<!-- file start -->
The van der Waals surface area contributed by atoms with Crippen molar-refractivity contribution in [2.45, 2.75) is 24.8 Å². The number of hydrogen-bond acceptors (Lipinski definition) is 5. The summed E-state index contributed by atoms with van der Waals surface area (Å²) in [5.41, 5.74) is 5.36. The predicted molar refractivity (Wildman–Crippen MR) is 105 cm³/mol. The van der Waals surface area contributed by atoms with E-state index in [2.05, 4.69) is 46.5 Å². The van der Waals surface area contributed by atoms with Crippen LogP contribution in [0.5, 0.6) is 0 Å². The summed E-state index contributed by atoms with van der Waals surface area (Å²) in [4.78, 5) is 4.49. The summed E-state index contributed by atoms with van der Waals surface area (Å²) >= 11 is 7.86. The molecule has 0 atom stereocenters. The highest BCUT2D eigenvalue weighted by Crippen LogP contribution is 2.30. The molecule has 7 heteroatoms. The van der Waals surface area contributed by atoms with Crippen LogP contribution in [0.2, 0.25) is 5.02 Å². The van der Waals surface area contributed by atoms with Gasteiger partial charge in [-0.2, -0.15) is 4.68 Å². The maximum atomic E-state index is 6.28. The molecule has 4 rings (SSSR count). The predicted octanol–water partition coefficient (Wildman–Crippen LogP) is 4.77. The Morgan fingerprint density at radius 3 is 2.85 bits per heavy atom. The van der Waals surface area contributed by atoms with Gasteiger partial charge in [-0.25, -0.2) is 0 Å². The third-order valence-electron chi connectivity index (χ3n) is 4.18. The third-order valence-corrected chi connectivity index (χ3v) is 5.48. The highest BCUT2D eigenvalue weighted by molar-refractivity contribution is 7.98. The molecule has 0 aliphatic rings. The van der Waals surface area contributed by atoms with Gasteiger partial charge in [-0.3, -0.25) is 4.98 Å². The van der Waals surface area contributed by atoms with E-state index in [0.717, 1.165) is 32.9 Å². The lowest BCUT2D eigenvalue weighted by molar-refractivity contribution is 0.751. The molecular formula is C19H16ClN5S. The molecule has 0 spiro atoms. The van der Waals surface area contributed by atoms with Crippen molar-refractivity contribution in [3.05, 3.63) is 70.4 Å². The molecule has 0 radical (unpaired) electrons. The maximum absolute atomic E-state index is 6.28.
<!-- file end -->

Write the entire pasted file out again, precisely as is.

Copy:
The van der Waals surface area contributed by atoms with Crippen molar-refractivity contribution in [2.45, 2.75) is 24.8 Å². The number of hydrogen-bond acceptors (Lipinski definition) is 5. The summed E-state index contributed by atoms with van der Waals surface area (Å²) in [5.41, 5.74) is 5.36. The predicted molar refractivity (Wildman–Crippen MR) is 105 cm³/mol. The van der Waals surface area contributed by atoms with E-state index in [2.05, 4.69) is 46.5 Å². The van der Waals surface area contributed by atoms with Crippen LogP contribution in [0.5, 0.6) is 0 Å². The summed E-state index contributed by atoms with van der Waals surface area (Å²) in [4.78, 5) is 4.49. The summed E-state index contributed by atoms with van der Waals surface area (Å²) >= 11 is 7.86. The molecule has 0 atom stereocenters. The highest BCUT2D eigenvalue weighted by Crippen LogP contribution is 2.30. The molecule has 7 heteroatoms. The van der Waals surface area contributed by atoms with Crippen LogP contribution in [0.2, 0.25) is 5.02 Å². The van der Waals surface area contributed by atoms with Gasteiger partial charge in [-0.2, -0.15) is 4.68 Å². The maximum atomic E-state index is 6.28. The molecule has 4 rings (SSSR count). The predicted octanol–water partition coefficient (Wildman–Crippen LogP) is 4.77. The Morgan fingerprint density at radius 3 is 2.85 bits per heavy atom. The van der Waals surface area contributed by atoms with Gasteiger partial charge in [-0.25, -0.2) is 0 Å². The third-order valence-electron chi connectivity index (χ3n) is 4.18. The third-order valence-corrected chi connectivity index (χ3v) is 5.48. The highest BCUT2D eigenvalue weighted by molar-refractivity contribution is 7.98. The molecule has 0 aliphatic rings. The van der Waals surface area contributed by atoms with Gasteiger partial charge in [-0.3, -0.25) is 4.98 Å². The van der Waals surface area contributed by atoms with E-state index in [0.717, 1.165) is 32.9 Å². The lowest BCUT2D eigenvalue weighted by molar-refractivity contribution is 0.751. The molecular formula is C19H16ClN5S. The molecule has 0 spiro atoms. The van der Waals surface area contributed by atoms with Crippen molar-refractivity contribution in [3.05, 3.63) is 70.4 Å². The molecule has 0 radical (unpaired) electrons. The maximum absolute atomic E-state index is 6.28.